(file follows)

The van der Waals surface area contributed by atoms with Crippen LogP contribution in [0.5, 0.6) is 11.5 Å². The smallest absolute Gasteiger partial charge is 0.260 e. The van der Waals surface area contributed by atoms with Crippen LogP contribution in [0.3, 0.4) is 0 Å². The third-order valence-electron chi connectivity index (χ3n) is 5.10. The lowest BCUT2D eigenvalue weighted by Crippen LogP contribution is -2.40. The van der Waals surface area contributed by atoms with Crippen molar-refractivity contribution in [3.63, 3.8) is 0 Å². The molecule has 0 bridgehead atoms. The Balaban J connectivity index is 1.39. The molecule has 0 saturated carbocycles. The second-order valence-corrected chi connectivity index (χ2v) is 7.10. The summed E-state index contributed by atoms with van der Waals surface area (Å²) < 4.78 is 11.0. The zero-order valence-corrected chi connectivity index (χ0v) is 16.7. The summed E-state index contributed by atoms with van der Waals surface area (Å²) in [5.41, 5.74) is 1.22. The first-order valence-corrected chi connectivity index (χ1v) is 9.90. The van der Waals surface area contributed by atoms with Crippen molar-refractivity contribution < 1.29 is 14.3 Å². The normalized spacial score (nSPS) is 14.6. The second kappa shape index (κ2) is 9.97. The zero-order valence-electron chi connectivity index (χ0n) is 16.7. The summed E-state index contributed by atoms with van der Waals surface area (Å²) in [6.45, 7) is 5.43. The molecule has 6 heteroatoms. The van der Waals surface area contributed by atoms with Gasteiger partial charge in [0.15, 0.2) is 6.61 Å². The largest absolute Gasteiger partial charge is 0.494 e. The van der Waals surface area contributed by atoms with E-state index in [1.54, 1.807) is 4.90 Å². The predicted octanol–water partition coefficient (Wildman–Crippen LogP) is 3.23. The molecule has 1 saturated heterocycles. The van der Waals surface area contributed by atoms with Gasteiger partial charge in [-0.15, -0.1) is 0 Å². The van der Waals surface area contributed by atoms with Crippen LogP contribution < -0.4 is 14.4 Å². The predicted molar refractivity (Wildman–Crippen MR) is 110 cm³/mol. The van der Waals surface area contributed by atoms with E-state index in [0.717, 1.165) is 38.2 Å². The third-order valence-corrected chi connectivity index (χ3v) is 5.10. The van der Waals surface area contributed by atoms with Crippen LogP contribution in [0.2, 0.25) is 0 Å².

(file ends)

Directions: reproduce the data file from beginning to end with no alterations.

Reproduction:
The van der Waals surface area contributed by atoms with Crippen LogP contribution in [0.5, 0.6) is 11.5 Å². The smallest absolute Gasteiger partial charge is 0.260 e. The van der Waals surface area contributed by atoms with Crippen LogP contribution in [0.3, 0.4) is 0 Å². The third-order valence-electron chi connectivity index (χ3n) is 5.10. The lowest BCUT2D eigenvalue weighted by Crippen LogP contribution is -2.40. The van der Waals surface area contributed by atoms with Crippen molar-refractivity contribution in [3.63, 3.8) is 0 Å². The molecule has 0 bridgehead atoms. The Balaban J connectivity index is 1.39. The molecule has 0 saturated carbocycles. The second-order valence-corrected chi connectivity index (χ2v) is 7.10. The summed E-state index contributed by atoms with van der Waals surface area (Å²) < 4.78 is 11.0. The zero-order valence-corrected chi connectivity index (χ0v) is 16.7. The summed E-state index contributed by atoms with van der Waals surface area (Å²) in [5.41, 5.74) is 1.22. The first-order valence-corrected chi connectivity index (χ1v) is 9.90. The van der Waals surface area contributed by atoms with Crippen molar-refractivity contribution < 1.29 is 14.3 Å². The normalized spacial score (nSPS) is 14.6. The second kappa shape index (κ2) is 9.97. The zero-order valence-electron chi connectivity index (χ0n) is 16.7. The summed E-state index contributed by atoms with van der Waals surface area (Å²) in [6.45, 7) is 5.43. The molecule has 6 heteroatoms. The van der Waals surface area contributed by atoms with Gasteiger partial charge in [0.15, 0.2) is 6.61 Å². The largest absolute Gasteiger partial charge is 0.494 e. The van der Waals surface area contributed by atoms with E-state index in [1.54, 1.807) is 4.90 Å². The predicted octanol–water partition coefficient (Wildman–Crippen LogP) is 3.23. The molecule has 1 saturated heterocycles. The van der Waals surface area contributed by atoms with Gasteiger partial charge in [-0.15, -0.1) is 0 Å². The van der Waals surface area contributed by atoms with Crippen LogP contribution < -0.4 is 14.4 Å². The predicted molar refractivity (Wildman–Crippen MR) is 110 cm³/mol. The van der Waals surface area contributed by atoms with E-state index in [0.717, 1.165) is 38.2 Å². The third-order valence-corrected chi connectivity index (χ3v) is 5.10. The van der Waals surface area contributed by atoms with Crippen LogP contribution in [0.2, 0.25) is 0 Å².